Objecting to the extraction of sand & gravel at Whitehall Farm
CPRE Surrey has written in support of CPRE members, Residents Against Gravel Extraction (RAGE) and Stroude Resident Association objecting to the Cemex application to extract sand and gravel at Whitehall Farm in Egham, a site identified in the Surrey Minerals Plan in 2011 as a preferred site.
The consultation has caused great alarm for those living and working in and around Egham, and for very good reason. In our view there are planning, environmental, economic and legal constraints that make it highly unlikely that extracting and processing sand and gravel from this part of the Thames Valley in the Green Belt, could or should ever be permitted.
The Surrey Mineral Plan safeguards sites to protect them from other forms of future development. Safeguarding this farmland carries no presumption that it will be quarried. There may be a case one day that makes mineral working viable, as well as environmentally acceptable, but not as things stand today. Given the proximity of residential development, Great Fosters Hotel (Grade I listed), the nearby Air Quality Management Area and Heathrow Airport, it is arguable that Whitehall Farm has already been rendered unsuitable for excavation.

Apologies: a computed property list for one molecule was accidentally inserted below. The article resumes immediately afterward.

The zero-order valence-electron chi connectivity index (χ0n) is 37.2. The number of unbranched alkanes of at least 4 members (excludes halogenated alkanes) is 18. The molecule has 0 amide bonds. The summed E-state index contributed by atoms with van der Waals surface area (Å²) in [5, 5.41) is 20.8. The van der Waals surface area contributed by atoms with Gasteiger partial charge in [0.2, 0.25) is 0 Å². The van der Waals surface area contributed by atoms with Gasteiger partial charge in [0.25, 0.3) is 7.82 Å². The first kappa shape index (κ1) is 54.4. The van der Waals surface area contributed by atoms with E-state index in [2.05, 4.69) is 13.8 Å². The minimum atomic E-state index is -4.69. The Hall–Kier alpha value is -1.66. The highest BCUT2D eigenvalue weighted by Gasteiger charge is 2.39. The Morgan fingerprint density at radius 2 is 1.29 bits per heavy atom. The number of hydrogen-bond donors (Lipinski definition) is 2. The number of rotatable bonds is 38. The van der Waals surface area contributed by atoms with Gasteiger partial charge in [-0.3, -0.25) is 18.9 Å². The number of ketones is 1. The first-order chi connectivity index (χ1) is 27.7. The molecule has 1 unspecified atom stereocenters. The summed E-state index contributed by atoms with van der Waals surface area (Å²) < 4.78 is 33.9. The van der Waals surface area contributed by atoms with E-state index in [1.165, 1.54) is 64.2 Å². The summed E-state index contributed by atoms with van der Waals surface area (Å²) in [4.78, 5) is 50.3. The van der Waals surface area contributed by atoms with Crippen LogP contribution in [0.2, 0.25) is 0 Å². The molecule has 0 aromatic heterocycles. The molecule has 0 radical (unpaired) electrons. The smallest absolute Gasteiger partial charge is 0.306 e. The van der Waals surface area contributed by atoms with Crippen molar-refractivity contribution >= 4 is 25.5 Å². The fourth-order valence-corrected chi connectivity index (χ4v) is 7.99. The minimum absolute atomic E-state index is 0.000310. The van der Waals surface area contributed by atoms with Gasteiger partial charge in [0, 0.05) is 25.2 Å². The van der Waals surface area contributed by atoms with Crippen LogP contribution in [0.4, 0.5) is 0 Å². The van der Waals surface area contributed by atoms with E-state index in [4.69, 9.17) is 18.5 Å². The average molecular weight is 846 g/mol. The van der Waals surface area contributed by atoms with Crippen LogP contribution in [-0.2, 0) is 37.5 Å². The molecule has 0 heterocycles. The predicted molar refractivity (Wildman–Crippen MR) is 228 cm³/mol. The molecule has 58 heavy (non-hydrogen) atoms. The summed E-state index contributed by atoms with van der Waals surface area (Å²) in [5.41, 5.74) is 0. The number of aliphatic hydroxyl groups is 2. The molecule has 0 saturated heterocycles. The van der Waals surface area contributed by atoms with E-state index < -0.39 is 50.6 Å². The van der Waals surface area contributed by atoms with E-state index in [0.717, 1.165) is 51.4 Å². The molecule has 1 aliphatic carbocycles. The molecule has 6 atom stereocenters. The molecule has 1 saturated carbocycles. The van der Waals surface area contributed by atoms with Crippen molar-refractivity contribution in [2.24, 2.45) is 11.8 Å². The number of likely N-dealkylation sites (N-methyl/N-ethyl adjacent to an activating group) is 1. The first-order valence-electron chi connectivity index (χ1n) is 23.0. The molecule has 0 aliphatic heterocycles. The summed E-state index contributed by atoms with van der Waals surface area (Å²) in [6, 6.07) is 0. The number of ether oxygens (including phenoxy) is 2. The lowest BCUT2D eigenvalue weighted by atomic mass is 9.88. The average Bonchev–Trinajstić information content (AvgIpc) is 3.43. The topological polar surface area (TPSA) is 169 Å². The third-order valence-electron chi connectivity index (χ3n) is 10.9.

Currently it is good quality agricultural land, rich in biodiversity and providing public access and recreational benefits for local residents. The roads are unsuitable haulage routes, there is the risk of flood and the cumulative impacts of this and other forms of development, mineral or otherwise, in the area. Surrey, as the Mineral Planning Authority (MPA), has to consider the significant adverse impacts arising from the workings of minerals at Whitehall Farm and act in the public interest. Working this site as Cemex propose would be intolerable for people living and working nearby.
There may be commercial demand from the building industry, but will Surrey County Council be satisfied that there is an overriding need to destroy Whitehall Farm? The council is committing public money to the Thames Valley Flood Scheme, where huge quantities of sand and gravel will be dug out to alleviate flood risk. There has to be an evaluation of what this mitigation project will produce before any realistic assessment of the need to win and process the minerals at Whitehall Farm can be made.
In the ten years since the Minerals Plan our understanding of the effects of global warming, brought about through industrial activity and greenhouse gas emissions, threatening the natural world upon which all forms of life depend, has reached the point where it is at the heart of every informed discussion and decision. The impacts of any industrial activity and exploitation of natural resources must be viewed in the context of climate change and our commitments to expediting a net zero carbon economy.
Ref: SCC Ref 2021/0023/RU.2/0597 Whitehall Farm, Stroude, Egham.
This response was written by Kristina Kenworthy, Chair of CPRE Surrey and Environmental Lawyer